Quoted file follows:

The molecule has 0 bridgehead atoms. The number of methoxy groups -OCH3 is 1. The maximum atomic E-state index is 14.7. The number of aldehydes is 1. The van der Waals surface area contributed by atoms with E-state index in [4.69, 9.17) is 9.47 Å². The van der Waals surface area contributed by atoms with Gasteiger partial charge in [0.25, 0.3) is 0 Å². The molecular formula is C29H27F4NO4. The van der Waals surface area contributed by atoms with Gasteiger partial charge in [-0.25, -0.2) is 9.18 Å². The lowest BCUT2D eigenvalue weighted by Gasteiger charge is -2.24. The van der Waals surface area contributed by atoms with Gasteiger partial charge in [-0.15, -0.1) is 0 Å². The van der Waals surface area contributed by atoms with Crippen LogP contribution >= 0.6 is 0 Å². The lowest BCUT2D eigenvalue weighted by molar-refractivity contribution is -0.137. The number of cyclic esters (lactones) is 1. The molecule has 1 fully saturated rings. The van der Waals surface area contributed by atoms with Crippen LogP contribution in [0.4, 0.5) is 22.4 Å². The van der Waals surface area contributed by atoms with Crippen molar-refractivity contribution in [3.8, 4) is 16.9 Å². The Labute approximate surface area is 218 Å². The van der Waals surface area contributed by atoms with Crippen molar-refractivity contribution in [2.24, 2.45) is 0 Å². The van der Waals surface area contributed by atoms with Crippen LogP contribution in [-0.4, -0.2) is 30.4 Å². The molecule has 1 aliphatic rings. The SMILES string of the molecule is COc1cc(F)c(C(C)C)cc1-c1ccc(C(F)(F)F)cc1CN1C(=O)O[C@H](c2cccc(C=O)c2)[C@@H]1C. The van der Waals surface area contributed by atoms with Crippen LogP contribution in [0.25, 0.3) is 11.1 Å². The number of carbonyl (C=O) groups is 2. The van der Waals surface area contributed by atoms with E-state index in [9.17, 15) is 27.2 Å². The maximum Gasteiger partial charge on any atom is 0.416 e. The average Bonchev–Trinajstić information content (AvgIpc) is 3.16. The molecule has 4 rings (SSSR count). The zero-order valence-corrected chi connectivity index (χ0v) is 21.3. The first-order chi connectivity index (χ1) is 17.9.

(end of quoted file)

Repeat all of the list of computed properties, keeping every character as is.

The molecule has 0 bridgehead atoms. The number of methoxy groups -OCH3 is 1. The maximum atomic E-state index is 14.7. The number of aldehydes is 1. The van der Waals surface area contributed by atoms with E-state index in [4.69, 9.17) is 9.47 Å². The van der Waals surface area contributed by atoms with Gasteiger partial charge in [0.25, 0.3) is 0 Å². The molecular formula is C29H27F4NO4. The van der Waals surface area contributed by atoms with Gasteiger partial charge in [-0.25, -0.2) is 9.18 Å². The lowest BCUT2D eigenvalue weighted by Gasteiger charge is -2.24. The van der Waals surface area contributed by atoms with Gasteiger partial charge in [-0.15, -0.1) is 0 Å². The van der Waals surface area contributed by atoms with Crippen LogP contribution >= 0.6 is 0 Å². The lowest BCUT2D eigenvalue weighted by molar-refractivity contribution is -0.137. The number of cyclic esters (lactones) is 1. The molecule has 1 fully saturated rings. The van der Waals surface area contributed by atoms with Crippen LogP contribution in [0.4, 0.5) is 22.4 Å². The van der Waals surface area contributed by atoms with Crippen molar-refractivity contribution in [3.8, 4) is 16.9 Å². The Labute approximate surface area is 218 Å². The van der Waals surface area contributed by atoms with Crippen molar-refractivity contribution in [2.24, 2.45) is 0 Å². The van der Waals surface area contributed by atoms with Crippen LogP contribution in [-0.4, -0.2) is 30.4 Å². The molecule has 1 aliphatic rings. The SMILES string of the molecule is COc1cc(F)c(C(C)C)cc1-c1ccc(C(F)(F)F)cc1CN1C(=O)O[C@H](c2cccc(C=O)c2)[C@@H]1C. The van der Waals surface area contributed by atoms with Crippen LogP contribution in [0.25, 0.3) is 11.1 Å². The number of carbonyl (C=O) groups is 2. The van der Waals surface area contributed by atoms with E-state index in [9.17, 15) is 27.2 Å². The maximum Gasteiger partial charge on any atom is 0.416 e. The average Bonchev–Trinajstić information content (AvgIpc) is 3.16. The molecule has 4 rings (SSSR count). The zero-order valence-corrected chi connectivity index (χ0v) is 21.3. The first-order chi connectivity index (χ1) is 17.9.